Christmas is coming quickly, which leads to the question, what day of the week is Christmas this year? But what day of the week is Christmas for any year? Write a program that can do this. This is code golf, so the shortest code wins!

However, there is a major twist. No builtin functions to do this task is allowed!

Bonuses:

1. If the program can handle B.C. years as negative numbers, then -25%
2. If the program prints "The first Christmas!" for an input of -4 (4 B.C. is assumed to be when Jesus Christ was born), then -30 bytes
3. If, for some reason, you really like builtins, +90%! So try NOT to use it!
• The bonus for printing extra should be steeper, or no esolangs are going to go for it. – Addison Crump Nov 29 '15 at 1:45
• @VoteToClose so more like 25% as well? – TanMath Nov 29 '15 at 1:48
• No - I'd go static. Plus, this is really close to being a dupe... – Addison Crump Nov 29 '15 at 1:51
• Near dupe of codegolf.stackexchange.com/questions/1003/… – Calvin's Hobbies Nov 29 '15 at 1:52
• It's unspecified what format we should output in or what calendar we should use, and whether -4 should mean 4 BC or 5 BC. – lirtosiast Nov 30 '15 at 5:57
• @ThomasKwa it should be obvious from the sentence that 4 B.C. is -4. Use the Gregorian calendar, output can be in MMDDYY – TanMath Nov 30 '15 at 6:09
• How is MMDDYY a day of the week? – lirtosiast Nov 30 '15 at 16:32
• @ThomasKwa sorry, it was pretty late when I wrote that so I mistakenly wrote MMDDYY. Just printing the day of the week is fine i.e. print "Sunday", "Monday", "Tuesday", etc. – TanMath Nov 30 '15 at 19:57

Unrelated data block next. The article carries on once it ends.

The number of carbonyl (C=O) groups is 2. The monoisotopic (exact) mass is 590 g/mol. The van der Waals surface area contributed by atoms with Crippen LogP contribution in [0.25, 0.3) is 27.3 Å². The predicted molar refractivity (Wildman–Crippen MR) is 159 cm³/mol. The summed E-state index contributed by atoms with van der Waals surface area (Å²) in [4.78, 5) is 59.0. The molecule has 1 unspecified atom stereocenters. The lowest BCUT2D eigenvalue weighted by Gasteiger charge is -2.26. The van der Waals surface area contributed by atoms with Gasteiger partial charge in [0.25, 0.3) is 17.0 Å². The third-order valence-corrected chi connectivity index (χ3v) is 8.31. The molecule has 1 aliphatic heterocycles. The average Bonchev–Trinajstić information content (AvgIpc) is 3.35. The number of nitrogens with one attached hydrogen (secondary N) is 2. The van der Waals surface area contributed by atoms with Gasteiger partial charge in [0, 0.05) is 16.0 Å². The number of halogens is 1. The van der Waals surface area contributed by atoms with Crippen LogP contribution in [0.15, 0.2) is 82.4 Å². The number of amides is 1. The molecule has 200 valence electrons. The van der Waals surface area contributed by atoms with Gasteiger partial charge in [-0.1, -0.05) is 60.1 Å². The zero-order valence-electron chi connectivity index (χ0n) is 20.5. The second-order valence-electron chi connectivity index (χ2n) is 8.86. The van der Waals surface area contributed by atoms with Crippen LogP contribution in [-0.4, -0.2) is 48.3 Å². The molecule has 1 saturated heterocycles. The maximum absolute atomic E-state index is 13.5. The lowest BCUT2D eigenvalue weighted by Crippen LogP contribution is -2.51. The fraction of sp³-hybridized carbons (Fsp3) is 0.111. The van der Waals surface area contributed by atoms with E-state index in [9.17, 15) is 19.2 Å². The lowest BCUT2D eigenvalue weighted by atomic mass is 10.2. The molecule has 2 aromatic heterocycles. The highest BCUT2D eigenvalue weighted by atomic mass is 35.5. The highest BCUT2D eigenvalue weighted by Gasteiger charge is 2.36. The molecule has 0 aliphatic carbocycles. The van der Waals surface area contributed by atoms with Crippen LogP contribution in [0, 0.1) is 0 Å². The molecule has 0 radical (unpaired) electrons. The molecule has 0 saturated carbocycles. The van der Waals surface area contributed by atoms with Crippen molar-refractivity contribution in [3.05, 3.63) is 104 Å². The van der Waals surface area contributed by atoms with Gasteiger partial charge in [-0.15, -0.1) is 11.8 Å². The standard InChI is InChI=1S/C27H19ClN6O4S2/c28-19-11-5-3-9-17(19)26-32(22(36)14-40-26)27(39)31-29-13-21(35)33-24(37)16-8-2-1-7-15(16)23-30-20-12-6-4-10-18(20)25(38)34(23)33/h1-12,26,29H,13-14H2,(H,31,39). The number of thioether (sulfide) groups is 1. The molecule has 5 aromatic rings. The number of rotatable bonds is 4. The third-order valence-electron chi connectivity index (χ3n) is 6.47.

# Broken FizzBuzz - Greg Is Confused underhandedcode-golfpopularity-contest

(FizzBuzz suggested by quartata in chat)

Meet Greg. Greg is the new debugger at your company, and he deals with checking programs to see if they work. If they don't, he tries to find out why and fix them.

Greg is rather new to programming and understands the basics, but still gets tripped up by some advanced things. Sometimes, programs don't work and he doesn't know why.

You don't really like Greg, so you decide to play a game. You create two nearly-identical FizzBuzz-style programs - one which works, and one which doesn't.

For example:

n = input()
if (n % 3 == 0) {
print "Fizz"
}
if (n % 5 == 0) {
print "Buzz"
}


works, but

n = input()
if (n % 3 = 0) {
print "Fizz"
}
if (n % 5 == 0) {
print "Buzz"
}


doesn't. Greg is confused (but not by something as simple as this).

And because Greg has a desk only a few feet away from you, your code must be as small as possible, so he doesn't catch on.

## Rules

• Your correct program must accept an integer as input and return output as specified below, and your incorrect program must do something else (such as throwing an error or giving invalid output).